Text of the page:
The second edition of A Manual of Style for Contract Drafting has been out for less than two months, and we’ve already sold almost all of the first printing. So the response has been positive, to say the least.
But I’d appreciate your input on MSCD‘s binding.
The first printing used “Wire-O” binding, like that used for the Bluebook and Bryan Garner’s Redbook. To be more exact, it used “semi-concealed” Wire-O binding, which incorporates a one-piece cover that includes a printable spine, a must for most book distributors.
The publishing people at the American Bar Association think that we can improve MSCD‘s binding. They want to use “perfect” binding, which is high-quality paperback binding, using glue. That’s what they’ll be using for the second printing, given that we need to reprint immediately. But they’ve told me that if I do some research on the issue and convince them that semi-concealed Wire-O binding is the better solution, that’s what we’ll revert to for the third and subsequent printings.
Here’s my current thinking on this: MSCD is suited to Wire-O binding, as Wire-O binding allows the pages to lie flat. That’s particularly useful for reference works that you consult while working on something else, as you can turn the pages with one hand. That’s why the Bluebook uses Wire-O. The many hours I spent on Sunday grading my Penn Law students’ drafting assignments showed me how useful that feature is.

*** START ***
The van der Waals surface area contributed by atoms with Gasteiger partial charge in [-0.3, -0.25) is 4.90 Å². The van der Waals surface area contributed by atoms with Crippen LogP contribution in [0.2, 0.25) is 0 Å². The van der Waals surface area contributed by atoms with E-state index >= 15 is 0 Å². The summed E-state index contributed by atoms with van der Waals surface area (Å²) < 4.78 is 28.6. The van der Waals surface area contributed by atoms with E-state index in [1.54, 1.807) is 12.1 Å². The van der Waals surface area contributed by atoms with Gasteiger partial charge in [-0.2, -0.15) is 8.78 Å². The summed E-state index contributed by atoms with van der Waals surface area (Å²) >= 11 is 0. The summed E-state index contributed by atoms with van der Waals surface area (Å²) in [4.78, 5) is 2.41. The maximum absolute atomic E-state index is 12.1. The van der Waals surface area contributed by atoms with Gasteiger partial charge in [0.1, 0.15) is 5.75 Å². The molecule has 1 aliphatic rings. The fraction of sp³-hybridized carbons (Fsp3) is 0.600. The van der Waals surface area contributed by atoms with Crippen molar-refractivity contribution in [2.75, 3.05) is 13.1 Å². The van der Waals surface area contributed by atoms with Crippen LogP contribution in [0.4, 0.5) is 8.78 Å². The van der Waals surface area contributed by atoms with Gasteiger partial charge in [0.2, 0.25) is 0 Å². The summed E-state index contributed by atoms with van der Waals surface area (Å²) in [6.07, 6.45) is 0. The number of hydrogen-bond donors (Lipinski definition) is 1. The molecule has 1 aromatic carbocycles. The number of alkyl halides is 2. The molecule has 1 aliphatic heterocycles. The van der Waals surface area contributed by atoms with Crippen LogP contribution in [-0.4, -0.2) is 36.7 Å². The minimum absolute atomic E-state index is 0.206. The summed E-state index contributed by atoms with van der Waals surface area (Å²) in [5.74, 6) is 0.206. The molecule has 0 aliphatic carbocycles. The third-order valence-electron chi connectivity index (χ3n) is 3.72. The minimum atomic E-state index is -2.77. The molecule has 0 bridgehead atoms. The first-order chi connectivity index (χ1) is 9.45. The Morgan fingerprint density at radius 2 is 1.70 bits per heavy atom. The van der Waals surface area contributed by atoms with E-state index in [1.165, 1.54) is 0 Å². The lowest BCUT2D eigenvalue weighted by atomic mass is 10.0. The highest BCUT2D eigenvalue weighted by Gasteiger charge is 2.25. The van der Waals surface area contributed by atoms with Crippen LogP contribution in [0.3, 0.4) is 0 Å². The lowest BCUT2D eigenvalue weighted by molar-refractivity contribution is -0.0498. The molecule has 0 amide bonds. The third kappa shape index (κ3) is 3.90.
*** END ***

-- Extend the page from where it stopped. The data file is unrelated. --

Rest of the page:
But there are tradeoffs. For one thing, the cover is only attached to the wire binding at the back. That makes for a floppy cover. I can already see that carrying my book around in my laptop bag for a few weeks will leave it looking decidedly the worse for wear. But one could significantly improve durability by using a thicker cover. The cover would still be subject to more wear-and-tear than standard paperback covers, but given the ease-of-use afforded by Wire-O binding, a cover that gets dog-eared more quickly might be a price worth paying.
I’ve heard it suggested that with Wire-O binding, you run the risk of ripping out pages. But bear in mind that in this regard, perfect binding is hardly, uh, perfect. My copy of the first edition of MSCD, which used perfect binding, started shedding pages after a couple of years. I know from other readers that mine wasn’t an isolated case.
I’ll be looking into this over the coming weeks, primarily by checking with other publishers to see what their experience is with semi-concealed Wire-O binding. But just as important is what readers of the second edition think. In a first for this blog, below is a poll: I’d be pleased if you’d indicate your preference. (I can see having fun with polls in future posts.) And by all means post a comment.